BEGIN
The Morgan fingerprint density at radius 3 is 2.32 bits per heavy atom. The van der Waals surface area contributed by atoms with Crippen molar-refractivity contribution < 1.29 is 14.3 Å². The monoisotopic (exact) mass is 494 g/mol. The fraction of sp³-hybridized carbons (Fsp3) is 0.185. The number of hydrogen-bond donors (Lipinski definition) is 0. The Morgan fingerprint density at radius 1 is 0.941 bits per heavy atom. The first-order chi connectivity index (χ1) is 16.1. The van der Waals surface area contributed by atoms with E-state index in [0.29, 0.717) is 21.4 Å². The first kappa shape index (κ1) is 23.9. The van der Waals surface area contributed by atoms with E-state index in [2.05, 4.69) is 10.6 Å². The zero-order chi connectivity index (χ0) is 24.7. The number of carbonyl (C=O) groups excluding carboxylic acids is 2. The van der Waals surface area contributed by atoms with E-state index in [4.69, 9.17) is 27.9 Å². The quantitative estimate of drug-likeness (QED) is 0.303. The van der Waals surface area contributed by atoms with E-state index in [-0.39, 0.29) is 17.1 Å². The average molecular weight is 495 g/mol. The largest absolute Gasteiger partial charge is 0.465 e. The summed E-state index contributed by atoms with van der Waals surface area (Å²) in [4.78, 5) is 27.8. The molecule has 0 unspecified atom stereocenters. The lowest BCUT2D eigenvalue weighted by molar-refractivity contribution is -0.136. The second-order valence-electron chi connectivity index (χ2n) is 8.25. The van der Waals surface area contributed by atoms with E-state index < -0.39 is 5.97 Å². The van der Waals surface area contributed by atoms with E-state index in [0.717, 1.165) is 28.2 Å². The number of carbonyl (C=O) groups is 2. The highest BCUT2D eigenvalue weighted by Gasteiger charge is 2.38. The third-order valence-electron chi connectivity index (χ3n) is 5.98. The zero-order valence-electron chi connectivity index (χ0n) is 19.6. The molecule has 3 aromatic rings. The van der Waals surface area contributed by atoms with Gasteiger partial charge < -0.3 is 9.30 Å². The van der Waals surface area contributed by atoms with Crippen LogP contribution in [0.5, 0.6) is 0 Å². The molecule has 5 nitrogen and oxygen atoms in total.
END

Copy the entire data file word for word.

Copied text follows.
The Morgan fingerprint density at radius 3 is 2.32 bits per heavy atom. The van der Waals surface area contributed by atoms with Crippen molar-refractivity contribution < 1.29 is 14.3 Å². The monoisotopic (exact) mass is 494 g/mol. The fraction of sp³-hybridized carbons (Fsp3) is 0.185. The number of hydrogen-bond donors (Lipinski definition) is 0. The Morgan fingerprint density at radius 1 is 0.941 bits per heavy atom. The first-order chi connectivity index (χ1) is 16.1. The van der Waals surface area contributed by atoms with E-state index in [0.29, 0.717) is 21.4 Å². The first kappa shape index (κ1) is 23.9. The van der Waals surface area contributed by atoms with E-state index in [2.05, 4.69) is 10.6 Å². The zero-order chi connectivity index (χ0) is 24.7. The number of carbonyl (C=O) groups excluding carboxylic acids is 2. The van der Waals surface area contributed by atoms with E-state index in [4.69, 9.17) is 27.9 Å². The quantitative estimate of drug-likeness (QED) is 0.303. The van der Waals surface area contributed by atoms with E-state index in [-0.39, 0.29) is 17.1 Å². The average molecular weight is 495 g/mol. The largest absolute Gasteiger partial charge is 0.465 e. The summed E-state index contributed by atoms with van der Waals surface area (Å²) in [4.78, 5) is 27.8. The molecule has 0 unspecified atom stereocenters. The lowest BCUT2D eigenvalue weighted by molar-refractivity contribution is -0.136. The second-order valence-electron chi connectivity index (χ2n) is 8.25. The van der Waals surface area contributed by atoms with E-state index < -0.39 is 5.97 Å². The van der Waals surface area contributed by atoms with E-state index in [0.717, 1.165) is 28.2 Å². The number of carbonyl (C=O) groups is 2. The highest BCUT2D eigenvalue weighted by Gasteiger charge is 2.38. The third-order valence-electron chi connectivity index (χ3n) is 5.98. The zero-order valence-electron chi connectivity index (χ0n) is 19.6. The molecule has 3 aromatic rings. The van der Waals surface area contributed by atoms with Gasteiger partial charge < -0.3 is 9.30 Å². The van der Waals surface area contributed by atoms with Crippen LogP contribution in [0.5, 0.6) is 0 Å². The molecule has 5 nitrogen and oxygen atoms in total.